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Quasar J0529-4351 is the brightest point in the Universe. One sun dies there every day

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The brightest quasar in the Universe has been identified by researchers. The object is seven light-years in diameter, and at its center there is a black hole that devours as much matter every day as is in our Sun.

Quasars, glowing distant nuclei galaxies, are some of the brightest objects in the Universe. At the heart of each of them is a supermassive black hole that feeds on huge amounts of cosmic matter. The long process of absorbing gas and dust releases very large amounts of energy, which is the source of extraordinary brightness. Now scientists have managed to describe the brightest quasar in the Universe so far.

It consumes more than one Sun a day

As researchers describe in an article published in “Nature Astronomy”, the object called J0529-4351 has been observed several times. It was first noticed in the 1980s, but it was not considered a quasar for one simple reason – it was so bright that it was automatically classified as a star not too distant from Earth.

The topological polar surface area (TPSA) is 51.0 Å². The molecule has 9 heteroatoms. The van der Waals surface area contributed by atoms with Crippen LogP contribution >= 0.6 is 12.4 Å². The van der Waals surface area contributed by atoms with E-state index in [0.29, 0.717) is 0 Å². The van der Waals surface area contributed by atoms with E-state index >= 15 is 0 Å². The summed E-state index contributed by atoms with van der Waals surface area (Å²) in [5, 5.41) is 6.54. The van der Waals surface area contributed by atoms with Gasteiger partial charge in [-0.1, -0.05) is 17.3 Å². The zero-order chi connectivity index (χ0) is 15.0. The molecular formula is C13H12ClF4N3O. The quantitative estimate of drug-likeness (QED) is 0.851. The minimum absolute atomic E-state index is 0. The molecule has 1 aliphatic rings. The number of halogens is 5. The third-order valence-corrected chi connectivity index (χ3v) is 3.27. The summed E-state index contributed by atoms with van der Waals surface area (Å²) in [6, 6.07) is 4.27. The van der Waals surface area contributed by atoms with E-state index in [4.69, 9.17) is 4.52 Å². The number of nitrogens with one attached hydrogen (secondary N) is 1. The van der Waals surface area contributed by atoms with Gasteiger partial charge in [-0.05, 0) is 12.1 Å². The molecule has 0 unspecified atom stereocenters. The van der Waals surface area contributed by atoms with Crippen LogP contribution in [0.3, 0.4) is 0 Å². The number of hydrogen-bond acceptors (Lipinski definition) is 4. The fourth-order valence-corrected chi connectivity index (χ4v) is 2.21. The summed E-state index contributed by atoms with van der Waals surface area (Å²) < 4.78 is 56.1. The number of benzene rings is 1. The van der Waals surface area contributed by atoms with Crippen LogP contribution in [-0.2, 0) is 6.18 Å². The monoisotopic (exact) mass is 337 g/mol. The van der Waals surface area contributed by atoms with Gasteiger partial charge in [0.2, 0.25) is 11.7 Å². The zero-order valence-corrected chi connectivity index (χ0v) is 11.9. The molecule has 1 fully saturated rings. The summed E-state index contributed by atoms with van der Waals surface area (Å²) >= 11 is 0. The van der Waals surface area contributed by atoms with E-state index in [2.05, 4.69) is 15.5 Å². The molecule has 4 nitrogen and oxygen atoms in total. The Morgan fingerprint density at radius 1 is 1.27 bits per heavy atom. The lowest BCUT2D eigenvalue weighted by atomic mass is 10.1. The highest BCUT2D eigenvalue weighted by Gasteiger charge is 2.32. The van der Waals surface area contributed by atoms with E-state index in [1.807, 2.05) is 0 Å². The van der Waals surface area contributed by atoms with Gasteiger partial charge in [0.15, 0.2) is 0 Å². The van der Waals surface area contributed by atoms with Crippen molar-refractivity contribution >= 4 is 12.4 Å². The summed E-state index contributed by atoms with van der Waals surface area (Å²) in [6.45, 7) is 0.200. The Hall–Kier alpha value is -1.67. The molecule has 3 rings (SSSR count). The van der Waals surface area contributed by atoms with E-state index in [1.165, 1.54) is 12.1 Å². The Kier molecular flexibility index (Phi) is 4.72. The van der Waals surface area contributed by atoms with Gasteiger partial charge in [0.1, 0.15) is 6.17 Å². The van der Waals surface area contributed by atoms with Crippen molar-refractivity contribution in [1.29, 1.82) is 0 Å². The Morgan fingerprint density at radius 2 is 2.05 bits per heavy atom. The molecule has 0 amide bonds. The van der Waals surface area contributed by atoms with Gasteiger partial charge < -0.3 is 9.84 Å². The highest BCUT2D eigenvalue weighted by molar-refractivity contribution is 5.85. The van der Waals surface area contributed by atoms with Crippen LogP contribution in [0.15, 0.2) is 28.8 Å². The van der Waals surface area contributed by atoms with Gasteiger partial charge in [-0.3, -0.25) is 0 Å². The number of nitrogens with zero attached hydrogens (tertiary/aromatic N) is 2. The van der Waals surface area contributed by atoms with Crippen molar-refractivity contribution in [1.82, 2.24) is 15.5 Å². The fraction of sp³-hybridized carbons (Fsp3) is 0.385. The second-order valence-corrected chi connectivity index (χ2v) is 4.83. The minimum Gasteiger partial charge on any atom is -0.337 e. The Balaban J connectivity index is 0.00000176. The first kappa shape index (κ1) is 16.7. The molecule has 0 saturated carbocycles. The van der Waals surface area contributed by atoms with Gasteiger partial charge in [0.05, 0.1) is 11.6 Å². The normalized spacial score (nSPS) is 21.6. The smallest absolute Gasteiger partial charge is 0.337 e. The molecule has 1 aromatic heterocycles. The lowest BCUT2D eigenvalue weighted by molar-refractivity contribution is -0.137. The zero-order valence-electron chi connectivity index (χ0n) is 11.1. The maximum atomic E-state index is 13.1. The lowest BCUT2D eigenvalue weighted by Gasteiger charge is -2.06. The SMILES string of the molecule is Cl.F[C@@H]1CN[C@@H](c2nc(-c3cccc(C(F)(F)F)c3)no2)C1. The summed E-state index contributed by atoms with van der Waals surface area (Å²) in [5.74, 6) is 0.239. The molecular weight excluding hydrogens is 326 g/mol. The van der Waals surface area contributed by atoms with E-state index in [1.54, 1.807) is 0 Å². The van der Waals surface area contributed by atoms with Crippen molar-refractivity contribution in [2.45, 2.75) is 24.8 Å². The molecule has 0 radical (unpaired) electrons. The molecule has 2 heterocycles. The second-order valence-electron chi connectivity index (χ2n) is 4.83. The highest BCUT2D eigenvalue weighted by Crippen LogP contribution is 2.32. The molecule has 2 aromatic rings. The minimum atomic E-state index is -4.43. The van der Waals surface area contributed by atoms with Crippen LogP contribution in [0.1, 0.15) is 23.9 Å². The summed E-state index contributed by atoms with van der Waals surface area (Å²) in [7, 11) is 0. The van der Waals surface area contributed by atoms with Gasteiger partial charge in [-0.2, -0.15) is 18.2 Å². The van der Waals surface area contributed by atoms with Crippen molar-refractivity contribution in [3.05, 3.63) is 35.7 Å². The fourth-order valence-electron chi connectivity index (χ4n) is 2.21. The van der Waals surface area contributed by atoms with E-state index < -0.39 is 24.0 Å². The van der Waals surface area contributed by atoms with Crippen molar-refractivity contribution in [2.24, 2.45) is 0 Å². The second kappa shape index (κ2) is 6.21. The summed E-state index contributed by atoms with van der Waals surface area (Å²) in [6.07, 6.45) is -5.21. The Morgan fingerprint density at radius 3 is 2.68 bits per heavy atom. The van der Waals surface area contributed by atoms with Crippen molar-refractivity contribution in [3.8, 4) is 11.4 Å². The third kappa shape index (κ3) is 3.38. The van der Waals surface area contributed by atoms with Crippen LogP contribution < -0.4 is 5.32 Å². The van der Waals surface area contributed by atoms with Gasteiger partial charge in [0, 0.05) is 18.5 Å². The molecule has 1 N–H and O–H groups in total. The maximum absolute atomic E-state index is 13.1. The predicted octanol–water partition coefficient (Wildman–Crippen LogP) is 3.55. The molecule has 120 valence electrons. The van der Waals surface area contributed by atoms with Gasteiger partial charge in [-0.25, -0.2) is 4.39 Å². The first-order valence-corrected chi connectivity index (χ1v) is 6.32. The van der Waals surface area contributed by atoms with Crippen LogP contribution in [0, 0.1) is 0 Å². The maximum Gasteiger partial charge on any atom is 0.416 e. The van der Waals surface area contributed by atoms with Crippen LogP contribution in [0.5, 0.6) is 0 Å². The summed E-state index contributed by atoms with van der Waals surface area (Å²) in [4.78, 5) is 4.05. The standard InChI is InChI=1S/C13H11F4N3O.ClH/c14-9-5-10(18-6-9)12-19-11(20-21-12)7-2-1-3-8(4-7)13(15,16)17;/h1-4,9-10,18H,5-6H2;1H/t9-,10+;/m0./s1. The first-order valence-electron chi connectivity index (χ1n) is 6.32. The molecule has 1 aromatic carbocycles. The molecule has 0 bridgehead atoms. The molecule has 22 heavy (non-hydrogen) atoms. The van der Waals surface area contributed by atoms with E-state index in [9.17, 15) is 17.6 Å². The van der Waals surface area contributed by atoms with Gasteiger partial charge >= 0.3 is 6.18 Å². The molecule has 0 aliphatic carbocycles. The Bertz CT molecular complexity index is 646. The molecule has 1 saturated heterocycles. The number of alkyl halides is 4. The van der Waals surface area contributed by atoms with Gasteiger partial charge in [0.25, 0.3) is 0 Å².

Only last year, Australian astronomers managed to determine what kind of object they were dealing with. To confirm their observations, they used the Very Large Telescope (VLT) located in the Atacama Desert in Chile. The research was carried out using the X-Shooter spectrometer, and the collected data also provided insight into the black hole that feeds the quasar.

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– We managed to discover the fastest growing black hole known. It has the mass of 17 billion Suns and eats more than one Sun every day. This makes us the brightest object in the known Universe, explained Christian Wolf from the Australian National University, the lead author of the study.

Quasar J0529-4351 – artist’s visionESO/M. Kornmesser

Brighter than trillions of stars

As the researchers explained, the hot material that makes up J0529-4351 takes the form of a huge accretion disk. The diameter of the quasar is seven light years, or 15,000 times the distance between the Sun and the orbit of Neptune. It is far away – the light it emits takes over 12 billion years to reach us – but it is 500 trillion times brighter than our star. It is the brightest object we have ever observed in the Universe.

“It’s a surprise that it remained unknown for so long while we found about a million less impressive quasars,” added Christopher Onken, a co-author of the analysis from the Australian National University.

Finding and observing quasars and supermassive black holes can help us understand how galaxies formed in the early universe. In the future, scientists plan to look at J0529-4351 using the Gravity+ measurement instrument, which will soon be mounted on the VLT – its task will be to thoroughly analyze black holes.

Location of the record quasar J0529-4351ESO/Digitized Sky Survey 2/Dark Energy Survey

Main photo source: ESO/M. Kornmesser



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